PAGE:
How C.S. Lewis Rationalized His Faith
By Jeff Lukens
Over the past two decades, Clive Staples Lewis has attained a rock star
status within the Christian community. A new movie based on his books,
"The Chronicles of Narnia," is now a blockbuster hit. His books
continue to be among the best selling in Christian literature, which is
quite a feat for a reserved British intellectual who has been dead for
more than 40 years.
Lewis' early experiences help explain why Lewis turned away from
Christian belief. His mother died when he was 9 years old, and he was
afterwards sent to a boarding school run by a sadistic headmaster. As a
young man, he endured the horrors of trench warfare in World War I.
Following the war, he committed himself to scholarly pursuits that
emphasized clarity of thought free from emotion and subjective
speculation. He considered Christianity on the same level as Greek and
After years of intellectual soul-searching -- and with the help of
J.R.R. Tolkien and others -- Lewis finally embraced Christianity at age
33. He did not discard his academic training, however, for
self-righteousness. Instead, he used his creativity and scholastic
discipline to become a celebrated champion of the faith.
The intellectual journey that Lewis provides to his readers in his
masterwork of apologetics, "Mere Christianity," is amazing. In
it, he sought to explain the doctrines that Catholic and major Protestant
denominations agreed upon. He drew upon his former skepticism to help
explain Christianity in a common, non-theological way.
To begin, Lewis notes a predisposition in people to search for a
standard of absolute truth. It seems all people across cultures and time
generally agree that they should not put themselves first, and they ought
to be honest, fair, unselfish, and courageous. He calls this tendency the
"Law of Human Nature" because everyone knows it almost
Lewis then makes a second observation. While people everywhere have a
notion that they should behave in these ways, they do not do so
themselves. He says, "They know the Law of Human Nature; they break
it. These two facts are the foundation of all clear thinking about
ourselves and the universe in which we live."
Lewis reasons that just as the laws of physics or mathematics are real,
this Law of Human Nature must also be real. It must have been created as
part of a universal truth, and not by man. "I find that I do not
exist on my own, that I am under a law. Something that is directing the
universe, and appears in me as a law urging me to do right and making me
feel responsible and uncomfortable when I do wrong."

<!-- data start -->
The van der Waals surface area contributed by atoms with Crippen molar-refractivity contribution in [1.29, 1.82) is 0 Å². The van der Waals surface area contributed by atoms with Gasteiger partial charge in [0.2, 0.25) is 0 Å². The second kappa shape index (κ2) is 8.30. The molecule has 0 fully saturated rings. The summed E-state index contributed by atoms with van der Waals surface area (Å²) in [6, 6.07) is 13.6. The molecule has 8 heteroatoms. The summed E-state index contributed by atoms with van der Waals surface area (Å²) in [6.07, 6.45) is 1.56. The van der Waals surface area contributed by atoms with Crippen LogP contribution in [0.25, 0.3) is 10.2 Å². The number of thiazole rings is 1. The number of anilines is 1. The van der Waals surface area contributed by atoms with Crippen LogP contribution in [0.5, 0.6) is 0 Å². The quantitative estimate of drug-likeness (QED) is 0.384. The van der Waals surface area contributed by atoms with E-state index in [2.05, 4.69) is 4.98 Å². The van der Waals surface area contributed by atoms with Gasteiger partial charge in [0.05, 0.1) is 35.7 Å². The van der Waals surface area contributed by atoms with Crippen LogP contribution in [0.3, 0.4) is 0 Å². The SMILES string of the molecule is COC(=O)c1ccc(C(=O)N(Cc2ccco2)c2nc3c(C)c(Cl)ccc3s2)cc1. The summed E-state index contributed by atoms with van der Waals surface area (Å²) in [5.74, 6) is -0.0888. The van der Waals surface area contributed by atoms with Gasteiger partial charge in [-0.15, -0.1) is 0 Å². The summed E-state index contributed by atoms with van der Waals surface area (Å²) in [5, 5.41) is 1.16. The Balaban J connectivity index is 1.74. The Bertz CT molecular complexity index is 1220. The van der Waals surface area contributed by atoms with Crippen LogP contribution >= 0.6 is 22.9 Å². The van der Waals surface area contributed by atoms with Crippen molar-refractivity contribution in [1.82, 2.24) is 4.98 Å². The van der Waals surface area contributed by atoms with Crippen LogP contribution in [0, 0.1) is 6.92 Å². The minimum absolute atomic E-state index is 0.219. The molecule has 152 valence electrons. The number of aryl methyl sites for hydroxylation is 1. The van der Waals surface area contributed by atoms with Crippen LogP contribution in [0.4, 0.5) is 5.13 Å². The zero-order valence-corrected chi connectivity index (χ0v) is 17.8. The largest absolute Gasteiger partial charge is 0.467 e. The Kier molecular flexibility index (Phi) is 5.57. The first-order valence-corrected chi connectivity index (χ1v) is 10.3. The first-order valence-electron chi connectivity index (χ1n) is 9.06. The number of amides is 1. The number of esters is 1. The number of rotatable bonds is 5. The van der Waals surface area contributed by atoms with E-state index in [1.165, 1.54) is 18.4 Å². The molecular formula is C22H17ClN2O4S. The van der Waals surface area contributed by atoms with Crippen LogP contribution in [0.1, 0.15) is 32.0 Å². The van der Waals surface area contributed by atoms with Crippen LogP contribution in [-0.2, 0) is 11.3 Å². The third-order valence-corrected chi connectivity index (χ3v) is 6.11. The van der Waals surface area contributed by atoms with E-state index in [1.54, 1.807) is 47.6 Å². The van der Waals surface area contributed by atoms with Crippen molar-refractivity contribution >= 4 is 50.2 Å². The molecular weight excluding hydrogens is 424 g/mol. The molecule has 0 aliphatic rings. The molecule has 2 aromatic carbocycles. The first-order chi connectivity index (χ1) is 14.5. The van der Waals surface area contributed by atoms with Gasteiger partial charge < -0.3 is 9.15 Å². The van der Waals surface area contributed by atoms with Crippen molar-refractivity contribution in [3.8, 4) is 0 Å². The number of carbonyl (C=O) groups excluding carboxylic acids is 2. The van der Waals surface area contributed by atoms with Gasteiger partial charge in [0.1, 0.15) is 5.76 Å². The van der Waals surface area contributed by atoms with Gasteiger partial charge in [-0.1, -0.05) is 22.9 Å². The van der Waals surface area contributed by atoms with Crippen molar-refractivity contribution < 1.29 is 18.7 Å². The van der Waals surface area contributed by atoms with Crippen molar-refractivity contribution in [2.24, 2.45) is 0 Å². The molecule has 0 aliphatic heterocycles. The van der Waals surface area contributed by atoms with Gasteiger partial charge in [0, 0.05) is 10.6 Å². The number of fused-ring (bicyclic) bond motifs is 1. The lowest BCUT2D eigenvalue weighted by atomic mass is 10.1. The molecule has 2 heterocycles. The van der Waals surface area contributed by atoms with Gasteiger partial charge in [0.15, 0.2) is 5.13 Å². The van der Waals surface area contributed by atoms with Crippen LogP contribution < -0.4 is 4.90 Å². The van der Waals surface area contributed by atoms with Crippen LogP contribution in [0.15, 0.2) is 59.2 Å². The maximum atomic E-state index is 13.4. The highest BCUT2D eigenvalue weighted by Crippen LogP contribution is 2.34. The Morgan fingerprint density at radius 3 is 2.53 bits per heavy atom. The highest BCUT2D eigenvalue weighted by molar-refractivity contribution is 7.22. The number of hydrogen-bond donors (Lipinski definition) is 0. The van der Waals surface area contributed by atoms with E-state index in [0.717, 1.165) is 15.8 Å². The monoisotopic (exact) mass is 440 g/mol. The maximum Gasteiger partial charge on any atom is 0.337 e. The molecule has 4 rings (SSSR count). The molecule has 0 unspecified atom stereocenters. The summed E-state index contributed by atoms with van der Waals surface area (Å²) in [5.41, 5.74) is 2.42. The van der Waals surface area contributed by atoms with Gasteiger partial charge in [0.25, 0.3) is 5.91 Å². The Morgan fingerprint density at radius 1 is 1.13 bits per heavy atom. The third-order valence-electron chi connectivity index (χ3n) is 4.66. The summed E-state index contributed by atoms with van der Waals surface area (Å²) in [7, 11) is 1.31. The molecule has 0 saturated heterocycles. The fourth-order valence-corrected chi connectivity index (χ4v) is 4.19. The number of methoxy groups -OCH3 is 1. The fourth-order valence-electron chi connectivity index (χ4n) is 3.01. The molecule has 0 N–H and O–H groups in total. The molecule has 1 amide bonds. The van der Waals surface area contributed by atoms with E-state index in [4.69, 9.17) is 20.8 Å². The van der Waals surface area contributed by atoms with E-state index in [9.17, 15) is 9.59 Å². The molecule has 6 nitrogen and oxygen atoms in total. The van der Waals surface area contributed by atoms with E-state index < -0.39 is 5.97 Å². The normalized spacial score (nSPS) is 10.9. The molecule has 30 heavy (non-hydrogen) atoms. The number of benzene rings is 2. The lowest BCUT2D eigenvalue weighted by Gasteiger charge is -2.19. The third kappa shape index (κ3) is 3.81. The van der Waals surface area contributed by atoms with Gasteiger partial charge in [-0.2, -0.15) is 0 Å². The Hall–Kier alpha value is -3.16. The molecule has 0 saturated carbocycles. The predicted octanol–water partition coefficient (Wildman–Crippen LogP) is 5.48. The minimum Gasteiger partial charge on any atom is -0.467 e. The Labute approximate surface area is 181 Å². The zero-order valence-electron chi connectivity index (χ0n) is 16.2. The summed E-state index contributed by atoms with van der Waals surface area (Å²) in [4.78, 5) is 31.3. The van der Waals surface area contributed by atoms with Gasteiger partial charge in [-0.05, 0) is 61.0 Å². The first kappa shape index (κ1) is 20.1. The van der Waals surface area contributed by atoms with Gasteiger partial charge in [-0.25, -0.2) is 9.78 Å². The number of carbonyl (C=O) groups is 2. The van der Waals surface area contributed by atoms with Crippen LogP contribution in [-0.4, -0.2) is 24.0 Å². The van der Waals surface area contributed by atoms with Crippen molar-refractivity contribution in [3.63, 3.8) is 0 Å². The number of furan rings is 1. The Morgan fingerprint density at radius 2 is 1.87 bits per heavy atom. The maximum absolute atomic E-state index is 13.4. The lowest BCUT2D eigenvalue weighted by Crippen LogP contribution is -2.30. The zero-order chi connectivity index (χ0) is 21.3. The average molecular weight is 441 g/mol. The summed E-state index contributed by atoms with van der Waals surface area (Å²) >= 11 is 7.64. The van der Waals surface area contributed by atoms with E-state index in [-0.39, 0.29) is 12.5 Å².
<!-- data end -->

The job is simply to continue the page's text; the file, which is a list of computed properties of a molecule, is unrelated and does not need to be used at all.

He also reasons there must be a "perfect goodness" behind the
universe interested in what we do. If that perfect goodness exists, it
must disapprove of much of our behavior. "I think we have to
assume," he explains, "it is more like a mind than it is like
anything else we know." Perhaps that is because it has rules. To
Lewis, that perfect goodness, that Being, is what we call God.
Lewis believes that in the end, God is our only reassurance, and we
have made ourselves his enemy. What we need most is that from which we
want to hide our behavior.
Once we understand the Law of Human Nature, that there is a power
behind that law, and that we have put ourselves in the wrong with that
power by breaking it, Lewis says we then begin to understand what
Christians are saying about the Gospel message.
If we are free to choose between good and evil, Lewis reasons, then
evil must be a genuine possibility. An all-powerful God could surely
prevent evil, but he could only do so at the cost of human freedom.
Lewis also observes that this powerful Being selected a specific group
of people, the Jews, and spent hundreds of years hammering into them what
kind of God he was. He also showed He cared about their conduct. The Old
Testament chronicles this relationship.
Then, he says, comes the real shock. Among the Jews, there suddenly
appeared a man who claimed he has always existed, forgave sins, and
traveled around talking as if he were God. "He says He is coming to
judge the world at the end of time . . . What he said was, quite simply,
the most shocking thing that has ever been uttered by human lips."
This man told people that their sins were forgiven. However, he never
checked with others to whom those sins had wronged. He acted as if he were
the primary one offended by their wrongdoing.
"In the mouth of any speaker who is not God," Lewis says,
"these words would imply what I can only regard as a silliness and
conceit unrivaled by any other character in history." Jesus' words
make sense only if he really was the God whose laws are broken and whose
love is wounded by our sins.
Lewis explains that some people may say, "I'm ready to accept
Jesus as a great moral teacher, but I don't accept His claim to be
God." He responds, "A man who was merely a man and said the sort
of things Jesus said would not be a great moral teacher . . . You must
make your choice. Either this man was, and is, the Son of God: or else a
madman or something worse."
"You can shut Him up for a fool," Lewis exclaims, "you
can spit at Him and kill Him as a demon; or you can fall at His feet and
call Him Lord and God. But let us not come with any patronizing nonsense
about His being a great human teacher. He has not left that open to us. He
did not intend to."
We know which choice C.S. Lewis made. To him, this rationalization was
only the mere essence of Christianity. He questioned the underlying
assumptions of the faith, and found a firm foundation. While his many
books have been an encouragement to people over the years, they continue
to be an inspiration to those newly acquainted with his work today.